Tuesday, June 11, 2013

I'm now a Branagh-phile

Mr. Kenneth Branagh's movie vision of The Magic Flute is set to open in US theaters today, June 11, and through the generosity of Revolver Entertainment your faithful reporter has been allowed to view an advance (in the US) copy. Some of you might have intuited over the years a special fondness I have for this opera, so I was thrilled when they asked me to view the DVD and post my impressions.

Three Ladies, Tamino, Papageno
Courtesy Revolver Entertainment
The brilliant Mr. Branagh and his librettist, magical comic actor, television host, and writer Stephen Fry, have set their movie version in World War I, in Flanders' fields, it appears, reliving the horror of trench warfare. This leads to the use of clouds of tear gas as the serpent that begins the opera and Sarastro's castle as a hospital. I've made it quite clear where I usually stand on updating a story from the remote past to the merely distant past, but in this case the usual stated purpose--new insights into character and power structures--does not go completely unmet. And through movie magic we are able to see the effects of good winning over evil--sorry if that's a spoiler--immediately, as the war-torn fields transition very quickly from the setting of All Quiet on the Western Front to the setting of Bambi.

What's that you say? How was the singing? I was quite pleased with all of it. From the lead couples all the way down to the minor roles, all the singing actors were quite accomplished. Who can fault René Pape as Sarastro and Joseph Kaiser as Tamino? Both are experienced in these and countless other roles, and a pleasure to hear and to look at! The Queen of the Night was Lyuba Petrova, veteran of the Met's Lindemann Young Artist Development Program and current star in top-level houses around the world. I liked her manipulative desperation, and I especially liked how the melismatic tirade of the "Der Hölle Rache", the infamous second act aria with the high Fs, became more of a mad scene than we normally see. Papageno was Benjamin Jay Davis, who might have been the only American in the cast. Although he was charmingly goofy as Papageno the birdman--the one who used a canary to test the air after gas attacks--I can't say I was fond of his overuse of a Southern accent. But I've seen that accent used before when directors want to portray naiveté. Or stupidity. Amy Carson was a pleasing and beautiful Pamina. The Three Lusty Wenches Ladies were well sung and acted by Teuta Koço, Louise Callinan and Kim-Marie Woodhouse. A delightfully evil Monostatos was Tom Randle, himself a veteran Tamino in many European houses.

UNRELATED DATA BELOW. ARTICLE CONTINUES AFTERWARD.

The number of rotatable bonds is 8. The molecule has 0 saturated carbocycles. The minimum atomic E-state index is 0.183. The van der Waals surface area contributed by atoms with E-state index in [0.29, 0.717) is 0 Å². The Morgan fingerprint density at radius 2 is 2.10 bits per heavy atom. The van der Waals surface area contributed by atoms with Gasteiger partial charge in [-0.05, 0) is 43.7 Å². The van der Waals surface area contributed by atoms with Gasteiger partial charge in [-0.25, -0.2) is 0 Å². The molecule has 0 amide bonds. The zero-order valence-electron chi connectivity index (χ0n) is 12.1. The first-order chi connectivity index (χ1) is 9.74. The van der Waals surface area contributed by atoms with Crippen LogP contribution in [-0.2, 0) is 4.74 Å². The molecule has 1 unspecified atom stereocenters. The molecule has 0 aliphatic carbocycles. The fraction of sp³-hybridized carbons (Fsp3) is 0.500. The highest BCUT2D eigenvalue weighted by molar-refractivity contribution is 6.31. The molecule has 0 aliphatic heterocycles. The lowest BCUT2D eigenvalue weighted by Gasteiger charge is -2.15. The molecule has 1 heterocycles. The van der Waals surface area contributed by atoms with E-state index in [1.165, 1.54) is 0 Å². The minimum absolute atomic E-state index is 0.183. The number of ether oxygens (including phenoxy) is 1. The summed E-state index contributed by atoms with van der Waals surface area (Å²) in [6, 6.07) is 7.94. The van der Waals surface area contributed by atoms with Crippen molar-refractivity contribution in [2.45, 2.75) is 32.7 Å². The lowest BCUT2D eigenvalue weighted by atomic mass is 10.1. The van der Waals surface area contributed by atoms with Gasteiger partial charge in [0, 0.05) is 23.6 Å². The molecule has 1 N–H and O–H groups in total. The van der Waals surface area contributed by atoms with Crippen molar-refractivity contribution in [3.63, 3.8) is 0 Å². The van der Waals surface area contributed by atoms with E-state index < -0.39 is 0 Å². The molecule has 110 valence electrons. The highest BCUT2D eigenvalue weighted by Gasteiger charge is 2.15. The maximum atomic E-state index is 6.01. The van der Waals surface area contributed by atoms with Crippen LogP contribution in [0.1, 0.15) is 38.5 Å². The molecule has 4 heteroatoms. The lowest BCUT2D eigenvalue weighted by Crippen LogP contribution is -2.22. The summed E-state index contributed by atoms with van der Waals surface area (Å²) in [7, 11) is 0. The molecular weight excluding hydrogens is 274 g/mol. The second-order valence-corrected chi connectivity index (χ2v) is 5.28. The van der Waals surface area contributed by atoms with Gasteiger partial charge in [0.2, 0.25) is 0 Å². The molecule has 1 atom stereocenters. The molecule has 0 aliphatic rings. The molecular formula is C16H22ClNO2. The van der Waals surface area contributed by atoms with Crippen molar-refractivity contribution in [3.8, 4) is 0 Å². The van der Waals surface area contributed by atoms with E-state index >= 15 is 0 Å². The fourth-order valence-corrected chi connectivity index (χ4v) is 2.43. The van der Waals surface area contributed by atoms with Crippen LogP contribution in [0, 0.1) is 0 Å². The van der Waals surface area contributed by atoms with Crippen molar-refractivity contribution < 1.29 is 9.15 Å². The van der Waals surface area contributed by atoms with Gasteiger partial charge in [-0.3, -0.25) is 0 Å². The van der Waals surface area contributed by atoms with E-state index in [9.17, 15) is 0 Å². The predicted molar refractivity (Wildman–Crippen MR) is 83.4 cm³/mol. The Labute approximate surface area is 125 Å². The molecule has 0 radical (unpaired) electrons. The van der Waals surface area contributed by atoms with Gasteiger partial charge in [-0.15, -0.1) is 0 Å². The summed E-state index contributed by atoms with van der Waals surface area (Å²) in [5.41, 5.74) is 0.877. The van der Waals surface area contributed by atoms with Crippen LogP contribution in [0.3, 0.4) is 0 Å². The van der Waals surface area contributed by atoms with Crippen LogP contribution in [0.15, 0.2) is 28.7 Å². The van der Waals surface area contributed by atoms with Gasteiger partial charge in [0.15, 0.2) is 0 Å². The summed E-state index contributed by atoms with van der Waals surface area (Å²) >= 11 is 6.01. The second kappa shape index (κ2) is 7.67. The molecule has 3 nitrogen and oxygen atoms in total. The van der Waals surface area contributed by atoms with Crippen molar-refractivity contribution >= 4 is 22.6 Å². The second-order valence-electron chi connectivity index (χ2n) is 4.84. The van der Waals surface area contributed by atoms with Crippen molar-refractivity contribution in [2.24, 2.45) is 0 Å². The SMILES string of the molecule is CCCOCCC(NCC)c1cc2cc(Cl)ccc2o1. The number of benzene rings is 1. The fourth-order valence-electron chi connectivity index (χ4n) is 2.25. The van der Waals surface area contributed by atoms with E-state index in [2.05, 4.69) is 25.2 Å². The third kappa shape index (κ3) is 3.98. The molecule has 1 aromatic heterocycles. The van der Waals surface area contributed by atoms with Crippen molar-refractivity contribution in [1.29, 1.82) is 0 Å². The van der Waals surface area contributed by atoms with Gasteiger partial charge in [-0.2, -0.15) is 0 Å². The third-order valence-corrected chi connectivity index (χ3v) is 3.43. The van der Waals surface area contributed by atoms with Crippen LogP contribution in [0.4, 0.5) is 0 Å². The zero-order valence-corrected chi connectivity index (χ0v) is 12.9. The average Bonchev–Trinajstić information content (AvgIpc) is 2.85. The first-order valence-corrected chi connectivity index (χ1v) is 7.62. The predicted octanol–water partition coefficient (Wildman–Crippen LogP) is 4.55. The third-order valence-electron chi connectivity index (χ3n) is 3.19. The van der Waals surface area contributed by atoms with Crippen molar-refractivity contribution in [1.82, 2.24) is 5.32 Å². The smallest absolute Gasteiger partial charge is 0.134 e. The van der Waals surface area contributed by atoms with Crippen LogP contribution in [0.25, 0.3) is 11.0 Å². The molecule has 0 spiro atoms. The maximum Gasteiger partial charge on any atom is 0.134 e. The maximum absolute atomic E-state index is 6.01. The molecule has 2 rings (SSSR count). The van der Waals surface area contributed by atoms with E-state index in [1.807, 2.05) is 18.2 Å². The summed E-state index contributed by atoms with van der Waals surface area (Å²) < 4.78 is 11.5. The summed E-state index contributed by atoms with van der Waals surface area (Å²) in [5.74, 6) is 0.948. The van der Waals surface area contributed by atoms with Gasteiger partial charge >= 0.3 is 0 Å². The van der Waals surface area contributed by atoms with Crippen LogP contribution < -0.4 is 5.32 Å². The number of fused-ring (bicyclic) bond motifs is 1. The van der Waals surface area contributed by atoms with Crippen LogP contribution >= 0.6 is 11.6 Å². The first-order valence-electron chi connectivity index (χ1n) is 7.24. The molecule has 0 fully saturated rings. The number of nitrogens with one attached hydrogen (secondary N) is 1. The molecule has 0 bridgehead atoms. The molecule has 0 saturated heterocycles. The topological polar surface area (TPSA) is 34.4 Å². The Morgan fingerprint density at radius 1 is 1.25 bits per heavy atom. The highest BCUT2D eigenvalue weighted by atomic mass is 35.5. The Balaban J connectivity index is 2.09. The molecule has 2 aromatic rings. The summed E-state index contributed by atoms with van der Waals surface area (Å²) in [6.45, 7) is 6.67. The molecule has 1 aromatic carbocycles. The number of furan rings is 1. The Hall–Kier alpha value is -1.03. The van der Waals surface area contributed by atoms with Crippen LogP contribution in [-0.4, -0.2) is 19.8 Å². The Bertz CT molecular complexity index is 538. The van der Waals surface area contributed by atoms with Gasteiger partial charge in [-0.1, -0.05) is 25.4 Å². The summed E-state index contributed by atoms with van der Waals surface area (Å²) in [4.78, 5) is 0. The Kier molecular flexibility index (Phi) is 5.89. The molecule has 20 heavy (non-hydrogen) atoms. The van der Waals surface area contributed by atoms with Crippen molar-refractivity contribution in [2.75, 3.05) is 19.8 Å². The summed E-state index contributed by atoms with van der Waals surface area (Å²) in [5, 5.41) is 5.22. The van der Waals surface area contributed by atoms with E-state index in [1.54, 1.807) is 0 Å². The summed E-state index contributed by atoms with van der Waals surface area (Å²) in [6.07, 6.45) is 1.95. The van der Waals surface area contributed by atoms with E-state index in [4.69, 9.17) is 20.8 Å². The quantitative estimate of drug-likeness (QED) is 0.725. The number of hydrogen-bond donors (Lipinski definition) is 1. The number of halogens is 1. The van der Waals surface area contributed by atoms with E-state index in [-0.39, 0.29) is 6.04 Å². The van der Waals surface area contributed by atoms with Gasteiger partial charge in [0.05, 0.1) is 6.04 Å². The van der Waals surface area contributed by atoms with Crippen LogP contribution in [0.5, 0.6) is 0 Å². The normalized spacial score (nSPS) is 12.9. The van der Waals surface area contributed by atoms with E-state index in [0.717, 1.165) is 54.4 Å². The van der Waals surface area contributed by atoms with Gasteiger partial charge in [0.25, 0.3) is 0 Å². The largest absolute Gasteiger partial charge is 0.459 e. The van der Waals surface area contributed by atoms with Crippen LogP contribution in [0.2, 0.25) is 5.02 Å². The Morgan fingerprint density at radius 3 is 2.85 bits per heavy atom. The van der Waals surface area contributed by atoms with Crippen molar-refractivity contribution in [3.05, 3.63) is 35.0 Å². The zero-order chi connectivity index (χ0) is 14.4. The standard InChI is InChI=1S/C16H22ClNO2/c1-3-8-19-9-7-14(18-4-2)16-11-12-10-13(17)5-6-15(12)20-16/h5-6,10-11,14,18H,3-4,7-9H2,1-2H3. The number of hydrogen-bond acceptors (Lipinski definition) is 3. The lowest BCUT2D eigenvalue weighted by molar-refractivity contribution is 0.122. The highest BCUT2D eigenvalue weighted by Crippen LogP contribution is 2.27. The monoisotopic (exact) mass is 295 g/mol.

Spoilers: Bits I especially liked included having Sarastro himself as the Speaker, adding poignancy to his interview with Tamino. Both Monostatos and the Queen have touching moments when Sarastro offers the hand of peace and forgiveness, and one can almost see the internal deliberations as they realize they simply can not live in such a world, and choose not to. And who wouldn't adore veteran British character actress Liz Smith as old Papagena?

Lovers of Die Zauberflöte, hie thee (or ye) to see this movie. Whether you love it or not, you will certain see some new things in it, and hear a lot of perfectly beautiful singing.


Gale Martin said...

I am not that big a fan of The Magic Flute, but I LOVED this. Thank god for no stinkin' puppets. I loved the adult overtones. Well reviewed, Taminophile!

Taminophile said...

High praise indeed from you, Gail!